"History" will have to wait.
From Commissioner Tony Peraica on the right to former
commissioner and now U.S. Rep. Mike Quigley on the left, many had
proclaimed Tuesday a "historic" day for Cook County, with the County
Board set to impose its biggest tax cut ever.
Yet, the bid to override President Todd Stroger's veto
of the sales-tax rollback failed when Commissioner Deborah Sims changed
her vote at the last moment. The final tally was 13-4 in favor of
overriding the veto, but 14 votes were needed for passage.
The Cook County sales tax remains at 1.75 percent. The
ordinance would have rolled it back to 1.25 percent in 2010, in effect
cutting in half the 1 percent increase imposed earlier this year and
saving consumers an estimated $200 million a year.
Proponents of the rollback believed they had the votes
to override after Illinois State Trooper Edwin Reyes was hurriedly
appointed to fill the 8th District seat previously held by Roberto
Maldonado on Monday. Reyes was added to the list of 14 ordinance
co-sponsors at Tuesday's board meeting at the County Building in
"I believe it is a good day for the people of this
county," said Commissioner John Daley, who supported the rollback,
before the vote.
Yet, first hinting that she thought the issue needed
more consideration, then removing her name from the ordinance entirely,
Sims voted no, joining Chicago Commissioners William Beavers, Jerry
Butler and Joseph Mario Moreno to sustain Stroger's veto of a July vote
to cut back the sales tax.
"It's once again the city Democrats dictating to us what's best for the suburbs," said 17th District Commissioner Liz Gorman.
"It's really disappointing," added 15th District
Commissioner Timothy Schneider. "I thought we were going to come and
return some of the money to the taxpayers, restore some confidence in
what we do here and the County Building, listen to our taxpayers and
say enough is enough."
Yet they and the measure's lead backers, Democratic
Commissioner Larry Suffredin and Republican Commissioner Tony Peraica,
were blindsided by Sims' switching sides. Suffredin accused her of
giving in to threats by Stroger, and Beavers threatened commissioners
overtly during the debate, suggesting that some voting for the rollback
would be putting themselves at risk for ethics violations.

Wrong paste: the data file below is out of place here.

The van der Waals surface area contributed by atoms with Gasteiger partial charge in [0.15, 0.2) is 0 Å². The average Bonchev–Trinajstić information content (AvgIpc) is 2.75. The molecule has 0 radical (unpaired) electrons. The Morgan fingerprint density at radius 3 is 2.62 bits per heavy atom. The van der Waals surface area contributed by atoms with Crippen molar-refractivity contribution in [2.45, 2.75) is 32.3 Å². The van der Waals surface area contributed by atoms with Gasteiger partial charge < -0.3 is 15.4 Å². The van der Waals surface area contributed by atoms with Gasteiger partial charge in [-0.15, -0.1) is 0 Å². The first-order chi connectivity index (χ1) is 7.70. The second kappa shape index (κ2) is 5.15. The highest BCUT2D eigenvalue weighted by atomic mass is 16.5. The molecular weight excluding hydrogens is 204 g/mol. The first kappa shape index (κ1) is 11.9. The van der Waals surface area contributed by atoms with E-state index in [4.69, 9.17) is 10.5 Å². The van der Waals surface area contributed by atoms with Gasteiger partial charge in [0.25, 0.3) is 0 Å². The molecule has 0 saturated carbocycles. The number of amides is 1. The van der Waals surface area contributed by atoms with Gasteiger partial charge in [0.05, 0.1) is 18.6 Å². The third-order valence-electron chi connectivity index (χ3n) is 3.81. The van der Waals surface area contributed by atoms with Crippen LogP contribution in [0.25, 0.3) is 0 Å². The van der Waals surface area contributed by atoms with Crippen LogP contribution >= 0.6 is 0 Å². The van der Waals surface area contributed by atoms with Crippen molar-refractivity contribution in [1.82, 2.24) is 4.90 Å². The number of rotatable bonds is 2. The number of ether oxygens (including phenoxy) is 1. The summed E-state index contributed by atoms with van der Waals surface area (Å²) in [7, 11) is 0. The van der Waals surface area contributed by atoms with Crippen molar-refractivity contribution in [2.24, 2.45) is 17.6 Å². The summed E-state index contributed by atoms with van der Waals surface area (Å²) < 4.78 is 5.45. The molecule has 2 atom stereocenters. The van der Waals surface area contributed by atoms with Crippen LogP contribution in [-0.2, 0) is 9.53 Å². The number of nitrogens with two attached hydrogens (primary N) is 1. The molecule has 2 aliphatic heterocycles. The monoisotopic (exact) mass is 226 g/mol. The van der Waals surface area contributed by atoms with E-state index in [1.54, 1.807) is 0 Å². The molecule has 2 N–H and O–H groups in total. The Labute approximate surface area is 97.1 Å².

"I don't heed anybody's threats," Sims countered. "So no threats were made to me."
"The vote I am going to make is for the people of my
district," she said just before delivering her dramatic "no" vote,
later explaining that she feared for some free clinics in her district,
that could be closed if the county ran into a deficit.
"I'd rather be fiscally sound, and have the monies that
we need to keep those clinics open, than wait and see what happens
later," she said.
DePaul University released a study Monday showing that
sales were slumping more in suburban Cook County than in Chicago,
suggesting that some consumers were crossing county lines to avoid
taxes. Some suburban commissioners, including Peraica, Gorman and
Schneider, brought that issue up, but the argument did not prevail.
Schneider's campaign-finance reform was approved, as
commissioners unanimously approved the previous day's Rules and
Administration Committee report. The ordinance immediately cut maximum
contributions in half for those doing business with the county, from
$1,500 to $750, or $1,500 in the calendar year in which a candidacy is
The meeting was at times contentious, with
commissioners arguing about mutual respect and Beavers at one point
dragging things out by requesting roll calls on procedural issues. The
two factions clashed again late in the day when the board quashed a
sweetheart lease Peraica had on Westchester office space over ethics
concerns. "This is pure and simple political revenge," Peraica said.
"This is politics at its finest," Beavers replied. "Ray Charles could see what you did."
"There is no friendship on this board," Peraica added, making reference to Sims' reversal. "There is no respect, whatsoever."
"When you talk about getting respect, you have to give
it," Sims replied. "If you don't like what I did today, too (darn) bad.
I did what was best for my district."
Citing the seemingly certain tax cut, Quigley began the
day saying it was a "historic" occasion at a media conference where he
endorsed state Rep. John Fritchey in his run for the 12th District seat
occupied by Commissioner Forrest Claypool, who is not seeking
re-election next year. Yet, like everyone else, those three
self-proclaimed reformers were all caught by surprise by how the day
eventually turned out.